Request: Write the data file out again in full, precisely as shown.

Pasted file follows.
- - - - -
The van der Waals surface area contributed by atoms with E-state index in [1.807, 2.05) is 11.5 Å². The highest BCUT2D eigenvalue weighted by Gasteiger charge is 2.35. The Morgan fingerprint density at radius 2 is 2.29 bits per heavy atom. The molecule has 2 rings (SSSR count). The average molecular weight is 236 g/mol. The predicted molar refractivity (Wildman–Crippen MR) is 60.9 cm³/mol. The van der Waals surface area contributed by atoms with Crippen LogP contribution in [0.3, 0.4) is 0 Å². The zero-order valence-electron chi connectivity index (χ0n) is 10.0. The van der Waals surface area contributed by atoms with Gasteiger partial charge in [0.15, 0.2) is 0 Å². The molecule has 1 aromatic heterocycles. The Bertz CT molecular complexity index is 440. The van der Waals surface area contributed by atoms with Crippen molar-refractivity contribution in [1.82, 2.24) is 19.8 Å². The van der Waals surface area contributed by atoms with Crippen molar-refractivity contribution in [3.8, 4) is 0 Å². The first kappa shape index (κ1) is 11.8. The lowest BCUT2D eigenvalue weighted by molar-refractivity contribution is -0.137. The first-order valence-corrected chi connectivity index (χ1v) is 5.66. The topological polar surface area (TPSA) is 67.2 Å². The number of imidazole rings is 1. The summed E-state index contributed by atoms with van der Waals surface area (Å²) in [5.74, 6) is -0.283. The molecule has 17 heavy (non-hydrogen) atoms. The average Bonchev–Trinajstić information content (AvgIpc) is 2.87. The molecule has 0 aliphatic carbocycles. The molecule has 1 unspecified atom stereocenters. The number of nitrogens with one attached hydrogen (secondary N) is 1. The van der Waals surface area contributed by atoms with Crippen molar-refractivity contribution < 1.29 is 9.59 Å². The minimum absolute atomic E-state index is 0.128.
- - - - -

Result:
The van der Waals surface area contributed by atoms with E-state index in [1.807, 2.05) is 11.5 Å². The highest BCUT2D eigenvalue weighted by Gasteiger charge is 2.35. The Morgan fingerprint density at radius 2 is 2.29 bits per heavy atom. The molecule has 2 rings (SSSR count). The average molecular weight is 236 g/mol. The predicted molar refractivity (Wildman–Crippen MR) is 60.9 cm³/mol. The van der Waals surface area contributed by atoms with Crippen LogP contribution in [0.3, 0.4) is 0 Å². The zero-order valence-electron chi connectivity index (χ0n) is 10.0. The van der Waals surface area contributed by atoms with Gasteiger partial charge in [0.15, 0.2) is 0 Å². The molecule has 1 aromatic heterocycles. The Bertz CT molecular complexity index is 440. The van der Waals surface area contributed by atoms with Crippen molar-refractivity contribution in [1.82, 2.24) is 19.8 Å². The van der Waals surface area contributed by atoms with Crippen molar-refractivity contribution in [3.8, 4) is 0 Å². The first kappa shape index (κ1) is 11.8. The lowest BCUT2D eigenvalue weighted by molar-refractivity contribution is -0.137. The first-order valence-corrected chi connectivity index (χ1v) is 5.66. The topological polar surface area (TPSA) is 67.2 Å². The number of imidazole rings is 1. The summed E-state index contributed by atoms with van der Waals surface area (Å²) in [5.74, 6) is -0.283. The molecule has 17 heavy (non-hydrogen) atoms. The average Bonchev–Trinajstić information content (AvgIpc) is 2.87. The molecule has 0 aliphatic carbocycles. The molecule has 1 unspecified atom stereocenters. The number of nitrogens with one attached hydrogen (secondary N) is 1. The van der Waals surface area contributed by atoms with Crippen molar-refractivity contribution < 1.29 is 9.59 Å². The minimum absolute atomic E-state index is 0.128.